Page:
We left Wellington early, arriving at a sun-streaked Putangirua Pinnacles after a quick 30 minute walk from the road end. These badlands had a starring role as Dimholt Road in Lord of the Rings, the road to the land of the dead.
Heading up the ridge from the pinnacles, we quickly realised that this walk was going to involve much sweating and lots of water. The zigzag track brought us to the look-out, which was well worth the hike with stunning views of the pinnacles and the Cook Strait to the South.
From there the walk just kept going up hill. Taking full advantage of newly found bushcraft skills, Thomas and Claire tried in vain to determine how high they had to climb, but misread by 200 meters and missed many inclines and gullies. The walk wound through some fantastic views of the Aorangi Forest Park and beautiful groves of foxglove.
On and on the path went up, until most of the group had run out of water. Just when all seemed hopeless (like in the Lord of the Rings), the hut appeared out of the bush. Eager to soak in the lake that must surely be located closed to the so-named Washpool Hut, the group scurried/crawled on, only to find that the hut had no such lake and in fact not even a water cistern. After a quick moment of panic, the stream was located and the group was soon enjoying a much earned relax in the fresh water.
The hut was shared with two friendly hunters and their four excitable dogs, so fly was established amidst fields of stinging nettles. Considering the steep scramble the group took to get down to the hut, conversation turned to the way out and the hunters suggested taking the stream all the way to the ocean. This route was supported by comments in the hut book and our maps and so cunning plans for the next day were formulated while we feasted on Michelin star quality tramp food, Pad Thai with tuna.
The following morning saw an early wake up for Claire and Thomas, as the hunting dogs joined them for a good morning hug! Donning bags, the team prepared for their river journey.
The walk down Makotukutuku Stream was pleasant, with some of the team taking the time to plod through the tranquil waters – soothing their blisters – while other more energetic sorts engaged in some acrobatic boulder hopping. Light streamed off the trees making for a very peaceful walk.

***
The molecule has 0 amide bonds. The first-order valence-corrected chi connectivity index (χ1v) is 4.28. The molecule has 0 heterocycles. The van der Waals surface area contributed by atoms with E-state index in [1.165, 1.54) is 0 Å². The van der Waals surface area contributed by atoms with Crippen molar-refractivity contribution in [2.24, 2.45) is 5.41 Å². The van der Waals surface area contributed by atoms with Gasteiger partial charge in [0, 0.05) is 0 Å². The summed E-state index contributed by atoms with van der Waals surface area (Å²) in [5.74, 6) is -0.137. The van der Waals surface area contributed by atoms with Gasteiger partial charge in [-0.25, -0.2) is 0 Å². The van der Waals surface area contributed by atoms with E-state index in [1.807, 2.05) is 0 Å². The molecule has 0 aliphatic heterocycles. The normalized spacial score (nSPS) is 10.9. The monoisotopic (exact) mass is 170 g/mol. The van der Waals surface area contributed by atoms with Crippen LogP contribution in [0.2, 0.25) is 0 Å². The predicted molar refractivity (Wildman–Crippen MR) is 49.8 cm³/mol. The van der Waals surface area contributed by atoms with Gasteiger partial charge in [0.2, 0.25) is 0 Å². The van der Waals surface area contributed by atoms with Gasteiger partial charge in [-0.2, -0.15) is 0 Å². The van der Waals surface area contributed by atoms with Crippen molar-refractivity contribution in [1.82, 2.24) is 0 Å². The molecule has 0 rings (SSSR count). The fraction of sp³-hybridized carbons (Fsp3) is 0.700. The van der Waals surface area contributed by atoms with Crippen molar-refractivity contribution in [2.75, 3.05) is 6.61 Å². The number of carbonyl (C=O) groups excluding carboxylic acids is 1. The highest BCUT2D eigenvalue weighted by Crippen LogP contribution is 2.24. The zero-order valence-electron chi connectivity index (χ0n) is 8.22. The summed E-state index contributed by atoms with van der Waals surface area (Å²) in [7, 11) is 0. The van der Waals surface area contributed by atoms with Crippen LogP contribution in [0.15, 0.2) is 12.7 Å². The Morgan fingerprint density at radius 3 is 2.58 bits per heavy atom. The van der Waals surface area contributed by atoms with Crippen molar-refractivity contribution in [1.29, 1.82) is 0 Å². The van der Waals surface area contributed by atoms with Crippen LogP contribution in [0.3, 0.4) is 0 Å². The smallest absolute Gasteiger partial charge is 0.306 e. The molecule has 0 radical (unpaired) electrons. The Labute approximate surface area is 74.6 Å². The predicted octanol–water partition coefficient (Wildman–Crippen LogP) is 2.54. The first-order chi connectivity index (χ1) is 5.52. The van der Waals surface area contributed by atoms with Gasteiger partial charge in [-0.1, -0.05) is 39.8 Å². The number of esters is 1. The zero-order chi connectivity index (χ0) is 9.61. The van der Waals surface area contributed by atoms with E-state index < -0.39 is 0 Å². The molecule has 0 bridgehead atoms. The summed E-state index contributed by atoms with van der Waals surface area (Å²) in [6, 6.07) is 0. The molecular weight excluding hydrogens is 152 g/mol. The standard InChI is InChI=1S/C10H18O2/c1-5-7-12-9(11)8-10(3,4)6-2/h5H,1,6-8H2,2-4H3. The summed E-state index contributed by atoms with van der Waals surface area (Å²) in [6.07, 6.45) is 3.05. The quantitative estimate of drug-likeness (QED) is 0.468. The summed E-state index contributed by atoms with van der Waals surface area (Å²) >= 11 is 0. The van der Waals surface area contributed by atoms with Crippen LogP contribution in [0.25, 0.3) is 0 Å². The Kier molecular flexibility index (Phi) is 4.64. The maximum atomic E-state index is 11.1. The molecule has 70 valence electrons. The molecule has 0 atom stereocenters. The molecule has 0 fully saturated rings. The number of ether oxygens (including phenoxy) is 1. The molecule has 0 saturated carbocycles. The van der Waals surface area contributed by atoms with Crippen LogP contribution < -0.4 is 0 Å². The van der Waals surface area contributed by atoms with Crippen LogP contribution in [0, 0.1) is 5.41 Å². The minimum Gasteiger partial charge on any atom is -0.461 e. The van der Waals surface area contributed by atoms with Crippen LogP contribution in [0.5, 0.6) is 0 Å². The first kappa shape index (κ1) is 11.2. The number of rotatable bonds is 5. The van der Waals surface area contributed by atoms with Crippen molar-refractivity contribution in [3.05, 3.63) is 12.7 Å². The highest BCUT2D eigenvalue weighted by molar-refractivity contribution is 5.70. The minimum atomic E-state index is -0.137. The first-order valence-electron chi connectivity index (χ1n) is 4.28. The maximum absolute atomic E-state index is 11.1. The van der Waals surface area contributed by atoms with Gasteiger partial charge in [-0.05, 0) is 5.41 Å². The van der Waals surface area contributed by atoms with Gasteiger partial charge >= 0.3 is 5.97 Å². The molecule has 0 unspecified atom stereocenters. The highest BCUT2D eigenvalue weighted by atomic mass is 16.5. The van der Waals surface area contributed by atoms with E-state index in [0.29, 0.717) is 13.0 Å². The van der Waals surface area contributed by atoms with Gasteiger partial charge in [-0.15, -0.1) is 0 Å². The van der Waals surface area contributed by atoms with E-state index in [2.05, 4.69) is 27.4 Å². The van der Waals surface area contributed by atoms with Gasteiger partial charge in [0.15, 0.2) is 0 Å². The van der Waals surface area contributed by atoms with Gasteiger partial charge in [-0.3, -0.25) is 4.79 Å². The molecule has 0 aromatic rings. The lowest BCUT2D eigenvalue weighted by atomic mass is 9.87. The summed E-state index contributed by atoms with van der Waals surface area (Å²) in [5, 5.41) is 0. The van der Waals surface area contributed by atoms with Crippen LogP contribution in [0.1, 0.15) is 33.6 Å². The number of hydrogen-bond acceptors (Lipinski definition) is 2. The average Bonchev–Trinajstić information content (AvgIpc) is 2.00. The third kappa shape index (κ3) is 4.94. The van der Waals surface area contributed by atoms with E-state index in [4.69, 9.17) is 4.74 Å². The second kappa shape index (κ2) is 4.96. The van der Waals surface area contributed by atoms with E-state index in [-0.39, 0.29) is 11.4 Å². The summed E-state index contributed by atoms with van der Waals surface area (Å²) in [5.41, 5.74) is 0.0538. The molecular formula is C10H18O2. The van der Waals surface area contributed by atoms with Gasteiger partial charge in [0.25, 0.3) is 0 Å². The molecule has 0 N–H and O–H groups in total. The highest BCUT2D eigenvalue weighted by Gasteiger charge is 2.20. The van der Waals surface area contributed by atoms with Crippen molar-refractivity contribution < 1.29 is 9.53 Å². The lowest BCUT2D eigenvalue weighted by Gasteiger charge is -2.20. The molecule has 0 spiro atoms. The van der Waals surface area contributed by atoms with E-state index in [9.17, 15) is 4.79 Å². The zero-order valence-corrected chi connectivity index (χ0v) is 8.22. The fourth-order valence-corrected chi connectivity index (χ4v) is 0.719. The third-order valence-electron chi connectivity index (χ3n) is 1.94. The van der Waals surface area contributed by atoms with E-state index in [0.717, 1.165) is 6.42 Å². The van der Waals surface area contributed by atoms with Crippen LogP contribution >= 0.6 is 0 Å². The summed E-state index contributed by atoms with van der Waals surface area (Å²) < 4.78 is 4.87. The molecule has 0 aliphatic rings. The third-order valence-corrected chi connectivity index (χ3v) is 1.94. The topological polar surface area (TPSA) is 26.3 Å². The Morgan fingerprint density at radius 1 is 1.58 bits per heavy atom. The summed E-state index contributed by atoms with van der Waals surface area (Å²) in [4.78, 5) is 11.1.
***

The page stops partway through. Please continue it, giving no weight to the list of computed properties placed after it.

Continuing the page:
At long last the ocean appeared at the end of the valley and we were out! Tired but encouraged by the successful trek, we settled down to lunch by the sea while Rory selflessly hitch-hiked back to the club van, saving the rest of the group a further 6km walk along the coast.
All in all a great trip, it was hard going but with some amazing views of the pinnacles, and a beautiful walk down Makotukutuku Stream. Recommended for easy-medium trampers, but suggest you take loads and loads of water if undertaking on a hot day. Easier access via the stream but this would necessitate a separate trip to see the Pinnacles, which are further around the coast. Hats off to Kevin for leading us into the valley and back out again.
Trip leader notes: 2hr drive to start of track. Water is available at the pinnacles road end camping area unless tanks are dry. Walk into the Pinnacles for photos, there are two routes on the left that will take you up to the viewing platform (drop packs and come back “to the furthest one in” on the way back). Leaving the river bed both tracks lead up to the viewing platform, joining just above it. The trip in is along a ridgeline climbing to 700M (Reasonably well marked) – some semi-obscured views. Allow 6hrs (EM). Water at washpool hut either from river 40 metres below or go straight ahead from the door of the hut where 30 metres on you will find a stream. Ground around hut is very rough for camping – space for 1 fly to the right of the hut. In good weather you can walk out via the creek (4hrs); there is the occasional section of path along the sides including one high sidle (look for DoC marker) on the true left early on (may not be required). Once you hit farmland about ½ way along there is a four wheel drive track to follow. On nearing the road take the left fork away from the homestead (towards the barn). The walk back to the carpark from here is not to be underestimated.